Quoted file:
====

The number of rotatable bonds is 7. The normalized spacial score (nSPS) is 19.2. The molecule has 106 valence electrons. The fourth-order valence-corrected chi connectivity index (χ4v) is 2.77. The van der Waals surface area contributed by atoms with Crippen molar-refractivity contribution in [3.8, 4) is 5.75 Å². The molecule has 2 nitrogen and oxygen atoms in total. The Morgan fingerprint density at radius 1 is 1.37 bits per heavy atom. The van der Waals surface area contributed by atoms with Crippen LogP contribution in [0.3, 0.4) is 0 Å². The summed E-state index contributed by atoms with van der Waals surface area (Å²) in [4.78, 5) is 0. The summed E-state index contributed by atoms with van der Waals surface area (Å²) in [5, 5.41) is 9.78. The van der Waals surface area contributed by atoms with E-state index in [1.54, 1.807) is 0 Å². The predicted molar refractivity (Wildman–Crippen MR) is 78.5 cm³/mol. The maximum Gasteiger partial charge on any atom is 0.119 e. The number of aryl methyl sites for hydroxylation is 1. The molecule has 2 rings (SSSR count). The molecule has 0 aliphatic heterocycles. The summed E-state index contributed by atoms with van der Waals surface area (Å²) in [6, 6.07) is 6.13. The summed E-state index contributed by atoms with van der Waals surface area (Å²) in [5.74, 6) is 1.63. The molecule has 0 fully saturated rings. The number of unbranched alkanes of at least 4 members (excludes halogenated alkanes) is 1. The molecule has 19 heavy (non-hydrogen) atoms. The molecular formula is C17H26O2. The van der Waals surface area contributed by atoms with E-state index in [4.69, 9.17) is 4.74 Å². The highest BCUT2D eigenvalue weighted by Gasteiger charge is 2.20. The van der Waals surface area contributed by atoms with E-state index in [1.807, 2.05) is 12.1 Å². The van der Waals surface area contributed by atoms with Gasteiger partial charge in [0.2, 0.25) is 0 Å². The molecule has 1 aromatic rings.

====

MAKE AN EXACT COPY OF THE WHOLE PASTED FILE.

The number of rotatable bonds is 7. The normalized spacial score (nSPS) is 19.2. The molecule has 106 valence electrons. The fourth-order valence-corrected chi connectivity index (χ4v) is 2.77. The van der Waals surface area contributed by atoms with Crippen molar-refractivity contribution in [3.8, 4) is 5.75 Å². The molecule has 2 nitrogen and oxygen atoms in total. The Morgan fingerprint density at radius 1 is 1.37 bits per heavy atom. The van der Waals surface area contributed by atoms with Crippen LogP contribution in [0.3, 0.4) is 0 Å². The summed E-state index contributed by atoms with van der Waals surface area (Å²) in [4.78, 5) is 0. The summed E-state index contributed by atoms with van der Waals surface area (Å²) in [5, 5.41) is 9.78. The van der Waals surface area contributed by atoms with E-state index in [1.54, 1.807) is 0 Å². The predicted molar refractivity (Wildman–Crippen MR) is 78.5 cm³/mol. The maximum Gasteiger partial charge on any atom is 0.119 e. The number of aryl methyl sites for hydroxylation is 1. The molecule has 2 rings (SSSR count). The molecule has 0 aliphatic heterocycles. The summed E-state index contributed by atoms with van der Waals surface area (Å²) in [6, 6.07) is 6.13. The summed E-state index contributed by atoms with van der Waals surface area (Å²) in [5.74, 6) is 1.63. The molecule has 0 fully saturated rings. The number of unbranched alkanes of at least 4 members (excludes halogenated alkanes) is 1. The molecule has 19 heavy (non-hydrogen) atoms. The molecular formula is C17H26O2. The van der Waals surface area contributed by atoms with E-state index in [4.69, 9.17) is 4.74 Å². The highest BCUT2D eigenvalue weighted by Gasteiger charge is 2.20. The van der Waals surface area contributed by atoms with E-state index in [1.807, 2.05) is 12.1 Å². The van der Waals surface area contributed by atoms with Gasteiger partial charge in [0.2, 0.25) is 0 Å². The molecule has 1 aromatic rings.